PERPETUAL FOREIGNERS

Asian-Americans are typically descended from more recent immigrants than the white or black population. Last year, coming up with movies to showcase for APA Heritage Month resulted in the suggestion of Chinese Kung Fu movies the distinction between Asians in Asia and Asians in America remains a lot harder for non-Asians than distinguishing African-Americans from Africans or white people from Europeans partly because America loves imported Asian movies and Korean dramas but Hollywood continues to be incredibly uncomfortable with Asian-American leads or ensembles. To date there've only been a handful of Asian-American television series. Even more troubling to me is the fact that many Asian-Americans born in America speak of "American food" and "Americans" as something separate and exclusive of themselves.


BIPOLAR DISCUSSIONS OF RACE 

America's understanding and discussion of racial issues has almost always been overwhelmingly and frustratingly bipolar.  Look at the focus of most conversations about the current Democratic Party elections despite the fact that Asian-Americans are second only to Jews in their per capita political donations. This simple and distorted view exists despite the fact that other groups, such as Asians and Native Americans, have always been central to our country's history. The conversation has always been and remains, still, "black and white."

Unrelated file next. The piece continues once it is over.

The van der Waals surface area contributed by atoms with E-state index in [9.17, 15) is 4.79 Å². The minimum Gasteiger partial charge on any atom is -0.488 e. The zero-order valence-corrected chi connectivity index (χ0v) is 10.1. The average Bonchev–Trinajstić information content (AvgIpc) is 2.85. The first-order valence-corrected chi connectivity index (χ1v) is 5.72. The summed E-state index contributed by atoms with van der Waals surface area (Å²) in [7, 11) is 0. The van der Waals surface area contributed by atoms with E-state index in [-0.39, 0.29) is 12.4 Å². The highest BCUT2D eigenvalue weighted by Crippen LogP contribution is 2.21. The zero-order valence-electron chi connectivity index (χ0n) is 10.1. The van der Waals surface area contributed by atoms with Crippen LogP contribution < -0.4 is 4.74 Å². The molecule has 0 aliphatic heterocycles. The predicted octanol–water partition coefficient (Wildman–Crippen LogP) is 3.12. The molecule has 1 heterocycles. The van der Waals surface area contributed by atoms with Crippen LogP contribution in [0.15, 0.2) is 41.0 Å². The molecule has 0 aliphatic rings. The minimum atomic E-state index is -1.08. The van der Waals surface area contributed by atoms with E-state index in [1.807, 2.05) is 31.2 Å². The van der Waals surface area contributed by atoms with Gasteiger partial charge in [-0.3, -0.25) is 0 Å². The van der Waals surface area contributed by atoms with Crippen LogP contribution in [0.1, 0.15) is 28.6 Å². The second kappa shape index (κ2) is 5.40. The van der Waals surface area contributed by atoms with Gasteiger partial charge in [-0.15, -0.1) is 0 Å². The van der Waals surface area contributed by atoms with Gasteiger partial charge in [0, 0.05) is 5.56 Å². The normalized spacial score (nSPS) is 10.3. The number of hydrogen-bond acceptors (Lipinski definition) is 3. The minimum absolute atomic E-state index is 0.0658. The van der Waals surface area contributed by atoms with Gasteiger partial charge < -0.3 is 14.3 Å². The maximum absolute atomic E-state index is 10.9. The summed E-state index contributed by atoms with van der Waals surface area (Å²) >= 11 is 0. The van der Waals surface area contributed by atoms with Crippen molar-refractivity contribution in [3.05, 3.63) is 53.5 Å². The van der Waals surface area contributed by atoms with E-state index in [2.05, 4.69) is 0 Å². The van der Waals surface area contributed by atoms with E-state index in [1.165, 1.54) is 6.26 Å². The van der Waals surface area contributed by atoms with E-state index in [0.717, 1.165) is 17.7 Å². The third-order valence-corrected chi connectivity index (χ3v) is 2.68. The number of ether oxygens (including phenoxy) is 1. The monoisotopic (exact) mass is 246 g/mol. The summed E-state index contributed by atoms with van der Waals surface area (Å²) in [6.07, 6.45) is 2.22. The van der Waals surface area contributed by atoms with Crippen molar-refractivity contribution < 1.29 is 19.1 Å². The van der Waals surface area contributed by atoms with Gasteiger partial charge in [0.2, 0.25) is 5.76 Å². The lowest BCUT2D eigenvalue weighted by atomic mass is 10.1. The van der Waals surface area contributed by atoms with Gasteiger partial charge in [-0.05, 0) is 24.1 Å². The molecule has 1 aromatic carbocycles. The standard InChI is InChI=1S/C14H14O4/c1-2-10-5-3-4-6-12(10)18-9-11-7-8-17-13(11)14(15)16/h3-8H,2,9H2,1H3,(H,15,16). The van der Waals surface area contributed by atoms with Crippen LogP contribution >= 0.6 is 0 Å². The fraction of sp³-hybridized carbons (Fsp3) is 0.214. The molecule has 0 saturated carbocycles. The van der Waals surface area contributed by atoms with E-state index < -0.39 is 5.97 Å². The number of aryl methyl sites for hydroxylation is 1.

THE MODEL MINORITY

Asians are often paternalistically referred to as the "model minority" -- a special minority position that seems to involve the allowance of systematic marginalization. It's like saying "here's a gold star for not rocking the boat. We wish all minorities were so well-behaved." It suggests that (even though Asian immigration is growing at the highest percentage of any racial group) the fact that Asian-Americans are the least likely racial group to report crimes against themselves is to be commended. And even though rare modern instances of blackface provoke outrage, yellowface (whether literal or metaphorically practiced by Asian-American actors reduced to playing into stereotypes) is still not a big deal.